GRAY SUMMIT, Mo. – Mother’s Day is Sunday. If you want to gift mom flowers or plants, garden experts hope you will think native. Whether you have a balcony garden or acres of land, including native plants in your landscape can make a big difference.
“We’ve been gardening so long with non-native plants, familiar things like daylilies and hostas and azaleas and things like that. It’s a great time to add a few native plants to the garden,” said Scott Woodbury, the manager of horticulture at the Shaw Nature Reserve.
The Whitmire Wildflower Garden at the reserve is a great showcase of all things native plants.
“Our practice is to go into nature to collect seeds and bring them back to propagate in our greenhouse,” Woodbury said.
Natural landscaping is beautiful, colorful, and furnishes food and cover for butterflies, bees, and birds.
“The big pollinator in the garden are the bees because they’ve got hairy legs and hairy bodies,” he said. “They’ve got these patches on their bodies that they pack pollen into and bring it back to the nest.”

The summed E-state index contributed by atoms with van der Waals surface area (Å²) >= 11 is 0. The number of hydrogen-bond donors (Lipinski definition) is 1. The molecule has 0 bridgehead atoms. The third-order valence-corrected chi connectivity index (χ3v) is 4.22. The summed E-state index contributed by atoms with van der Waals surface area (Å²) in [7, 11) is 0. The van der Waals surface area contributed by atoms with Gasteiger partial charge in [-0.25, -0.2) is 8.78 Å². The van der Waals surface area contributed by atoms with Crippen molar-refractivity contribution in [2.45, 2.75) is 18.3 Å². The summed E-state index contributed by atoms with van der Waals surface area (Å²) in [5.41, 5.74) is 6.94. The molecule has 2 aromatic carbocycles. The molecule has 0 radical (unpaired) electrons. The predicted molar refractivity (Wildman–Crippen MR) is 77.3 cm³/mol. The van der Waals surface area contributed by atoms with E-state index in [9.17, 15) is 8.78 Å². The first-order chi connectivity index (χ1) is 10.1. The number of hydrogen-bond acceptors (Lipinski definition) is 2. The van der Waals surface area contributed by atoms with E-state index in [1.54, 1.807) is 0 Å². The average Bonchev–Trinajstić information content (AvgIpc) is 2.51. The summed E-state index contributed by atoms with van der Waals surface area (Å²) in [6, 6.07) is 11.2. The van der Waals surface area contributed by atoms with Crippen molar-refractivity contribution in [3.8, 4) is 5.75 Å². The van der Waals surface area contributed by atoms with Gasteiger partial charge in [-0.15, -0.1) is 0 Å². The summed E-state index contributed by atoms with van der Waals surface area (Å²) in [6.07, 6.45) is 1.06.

Gift mom plants that will bloom from Spring all the way into the Fall.
“Starting in the spring with wild geranium and then go into early Summer with some of the indigos, blue indigo, yellow indigo. Mid-summer, the black-eyed Susans are really great. Orange coneflower is a type of black-eyed Susan,” Woodbury said.
Woodbury says to not forget the goldenrod, its pollen is heavy and falls to the ground and won’t affect allergies.
“Think about aromatic aster, which is the last thing to bloom in the garden,” he said.
This winter was harsh on trees. If you need to plant something new, consider the tree that supports more life forms than any other in North America.
“Think about an oak tree. The quickest growing, long-lived oak trees to consider are Swamp White Oak, Bur Oak, and Shingle Oak. They grow very quickly. They have beautiful shapes. But they can also live for hundreds of years,” he said.
And when you grow native, you may even get a snack out of the flower garden. Virginia spiderwort can make for spring greens.
“I wouldn’t do this any other time of the year. But in the spring, the foliage is really tender. It makes a great addition to a salad,” Woodbury said.